Three has warned it may begin running out of 3G capacity next year if 4G auctions are delayed
Mobile carrier Three is now offering unlimited data to customers for a £3 supplement, but has warned that it could begin facing a 3G capacity squeeze in urban areas by the end of next year due to delays around spectrum auctions.
Three has extended its £15 pay-as-you-go offering, adding unlimited data to all its contracts, starting at £18 per month. However, at a press briefing in London on Tuesday Three chief executive David Dyson said his network is facing huge demand from new devices such as smartphones and tablets and warned this could exhaust capacity by the end of 2012 unless the company can buy more spectrum.
Spectrum auctions are scheduled for the middle of next year but Dyson said the timetable for the auctions is slipping due to pressure by rivals Everything Everywhere, O2 and Vodafone.
“There is a huge financial incentive for rival operators to delay the auction,” Dyson stated. “We are worried that the other three will attempt to squeeze us out of the market.”
Dyson’s remarks are the latest development in the complex negotiations around the future of mobile data in the UK.
Three is dependent on the ‘4G’ spectrum auctions – which will sell off spectrum in the 800MHz and 2.6GHz bandwidths – to maintain its position in the market, and is therefore pushing to ensure the auctions happen as quickly as possible.
800MHz spectrum, freed up by the switch-off of analogue television, is considered particularly valuable by mobile operators because it can cover large areas and penetrate buildings.
Three’s rivals, however, already have access to both 2G and 3G spectrum and face paying more for 2G spectrum once the 4G auctions are complete. It is therefore in their interest for the 4G auctions to be delayed, according to some industry observers.
In order to ensure that Three stays in the market Ofcom has said it will impose a cap on the spectrum companies can buy at the 4G auctions. This has become a point of contention for Three’s rivals – further delaying the preparations for the auction.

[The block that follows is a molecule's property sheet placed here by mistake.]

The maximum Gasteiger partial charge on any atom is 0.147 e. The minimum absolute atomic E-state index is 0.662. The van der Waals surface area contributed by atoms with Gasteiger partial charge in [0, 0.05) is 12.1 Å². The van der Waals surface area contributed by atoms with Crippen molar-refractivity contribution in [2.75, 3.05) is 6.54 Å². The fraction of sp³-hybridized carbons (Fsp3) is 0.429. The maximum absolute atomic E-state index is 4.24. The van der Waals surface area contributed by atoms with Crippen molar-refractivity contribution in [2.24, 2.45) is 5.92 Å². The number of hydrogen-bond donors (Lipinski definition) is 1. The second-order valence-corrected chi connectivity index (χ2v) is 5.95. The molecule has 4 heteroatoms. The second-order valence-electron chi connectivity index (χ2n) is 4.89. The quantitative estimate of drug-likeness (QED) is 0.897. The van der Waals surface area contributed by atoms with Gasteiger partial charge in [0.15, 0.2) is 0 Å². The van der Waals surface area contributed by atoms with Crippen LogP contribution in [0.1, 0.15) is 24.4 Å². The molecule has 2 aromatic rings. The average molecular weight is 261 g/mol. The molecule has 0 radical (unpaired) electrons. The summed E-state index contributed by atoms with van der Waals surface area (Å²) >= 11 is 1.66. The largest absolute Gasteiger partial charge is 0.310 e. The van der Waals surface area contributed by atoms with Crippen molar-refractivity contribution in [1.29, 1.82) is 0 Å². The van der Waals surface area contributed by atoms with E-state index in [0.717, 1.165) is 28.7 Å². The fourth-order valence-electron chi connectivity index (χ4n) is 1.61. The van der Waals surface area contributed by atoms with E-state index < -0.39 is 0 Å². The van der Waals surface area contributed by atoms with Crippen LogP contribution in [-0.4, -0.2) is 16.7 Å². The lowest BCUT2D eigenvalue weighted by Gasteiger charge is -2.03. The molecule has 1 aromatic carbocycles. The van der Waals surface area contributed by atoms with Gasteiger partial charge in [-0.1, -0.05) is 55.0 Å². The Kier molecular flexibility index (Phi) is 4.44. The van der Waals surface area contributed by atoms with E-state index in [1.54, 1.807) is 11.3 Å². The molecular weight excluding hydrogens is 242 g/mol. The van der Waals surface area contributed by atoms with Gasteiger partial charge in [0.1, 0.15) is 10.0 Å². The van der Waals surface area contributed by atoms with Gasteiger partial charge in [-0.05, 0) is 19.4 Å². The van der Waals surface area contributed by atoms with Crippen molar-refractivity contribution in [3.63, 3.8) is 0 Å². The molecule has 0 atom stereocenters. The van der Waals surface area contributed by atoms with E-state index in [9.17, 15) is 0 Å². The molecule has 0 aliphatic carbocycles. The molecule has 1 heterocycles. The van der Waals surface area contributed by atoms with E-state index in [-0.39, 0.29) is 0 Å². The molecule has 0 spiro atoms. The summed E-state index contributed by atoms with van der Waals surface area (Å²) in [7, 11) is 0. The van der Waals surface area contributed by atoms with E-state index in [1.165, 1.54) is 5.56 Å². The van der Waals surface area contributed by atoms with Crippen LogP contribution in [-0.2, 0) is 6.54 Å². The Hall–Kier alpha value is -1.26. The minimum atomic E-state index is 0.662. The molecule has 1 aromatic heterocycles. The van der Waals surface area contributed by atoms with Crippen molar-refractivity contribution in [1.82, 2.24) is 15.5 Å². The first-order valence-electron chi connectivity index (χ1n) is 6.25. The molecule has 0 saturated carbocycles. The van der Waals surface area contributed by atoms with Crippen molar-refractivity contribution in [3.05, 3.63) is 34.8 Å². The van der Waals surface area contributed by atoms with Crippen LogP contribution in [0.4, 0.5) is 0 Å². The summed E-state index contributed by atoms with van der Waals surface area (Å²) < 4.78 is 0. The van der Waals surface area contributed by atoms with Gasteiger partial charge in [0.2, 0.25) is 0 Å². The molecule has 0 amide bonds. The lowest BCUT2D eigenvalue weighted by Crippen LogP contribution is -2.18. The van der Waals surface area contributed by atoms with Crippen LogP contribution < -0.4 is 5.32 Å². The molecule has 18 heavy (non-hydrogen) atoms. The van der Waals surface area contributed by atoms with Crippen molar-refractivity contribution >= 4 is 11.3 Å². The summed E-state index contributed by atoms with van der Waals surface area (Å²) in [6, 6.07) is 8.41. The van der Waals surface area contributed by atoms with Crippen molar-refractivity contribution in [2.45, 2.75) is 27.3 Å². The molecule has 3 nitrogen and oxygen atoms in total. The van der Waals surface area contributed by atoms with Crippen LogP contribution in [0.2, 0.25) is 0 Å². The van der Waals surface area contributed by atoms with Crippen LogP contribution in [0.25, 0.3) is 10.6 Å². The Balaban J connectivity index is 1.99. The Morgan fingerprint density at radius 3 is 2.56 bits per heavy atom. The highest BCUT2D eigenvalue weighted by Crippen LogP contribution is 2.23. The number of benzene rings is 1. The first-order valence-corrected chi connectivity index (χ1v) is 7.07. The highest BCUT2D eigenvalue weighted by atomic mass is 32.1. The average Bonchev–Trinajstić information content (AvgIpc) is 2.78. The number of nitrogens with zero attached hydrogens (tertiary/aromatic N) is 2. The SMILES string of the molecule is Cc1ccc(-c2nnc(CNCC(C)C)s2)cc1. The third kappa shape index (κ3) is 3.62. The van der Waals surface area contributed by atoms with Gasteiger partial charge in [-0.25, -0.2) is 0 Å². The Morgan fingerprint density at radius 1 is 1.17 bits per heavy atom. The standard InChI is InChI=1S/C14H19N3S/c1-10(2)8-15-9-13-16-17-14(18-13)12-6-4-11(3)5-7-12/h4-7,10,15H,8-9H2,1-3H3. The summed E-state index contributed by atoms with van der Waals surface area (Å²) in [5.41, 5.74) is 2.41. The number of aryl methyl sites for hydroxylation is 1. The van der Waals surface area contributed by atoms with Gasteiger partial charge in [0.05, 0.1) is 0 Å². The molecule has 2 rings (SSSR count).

Also looming in the wings is next year’s Olympic Games, expected to create a spike in mobile broadband demand.
Dyson noted that Ofcom had planned to present its auction plans in September or October but that this has now slipped to the end of this year or the beginning of 2012.
However, he said he remained confident that the auction would happen.
“I believe the auction will go ahead next year and therefore congestion will not happen… We have been assured by the government and Ofcom that distortions will be rebalanced when the auction happens,” he said, according to the BBC.
Earlier this month Ofcom told eWeek Europe UK that the auctions were still on target to occur in the first half of 2012.
“Ofcom has been very explicit in its aim to begin the 4G auction as soon as is practicable and this remains our objective,” said an Ofcom spokesperson. “However, this is a complex area, involving a large number of technical and competition issues that we need to consider and resolve before finalising proposals. For example, a very high proportion of households in the UK rely on Digital Terrestrial TV – Freeview – which needs to be relocated before 4G can be rolled out. This kind of complex problem needs to be properly addressed before we award the spectrum.”
The auction has been anxiously awaited for more than four years, and is intended to provide spectrum for operators to deliver advanced “4G” mobile services such as LTE (long term evolution). The auction process became tangled with moves to allow re-farming of 2G spectrum, opening it up to allow those who hold it to offer more modern mobile services.
Peter Judge contributed to this report.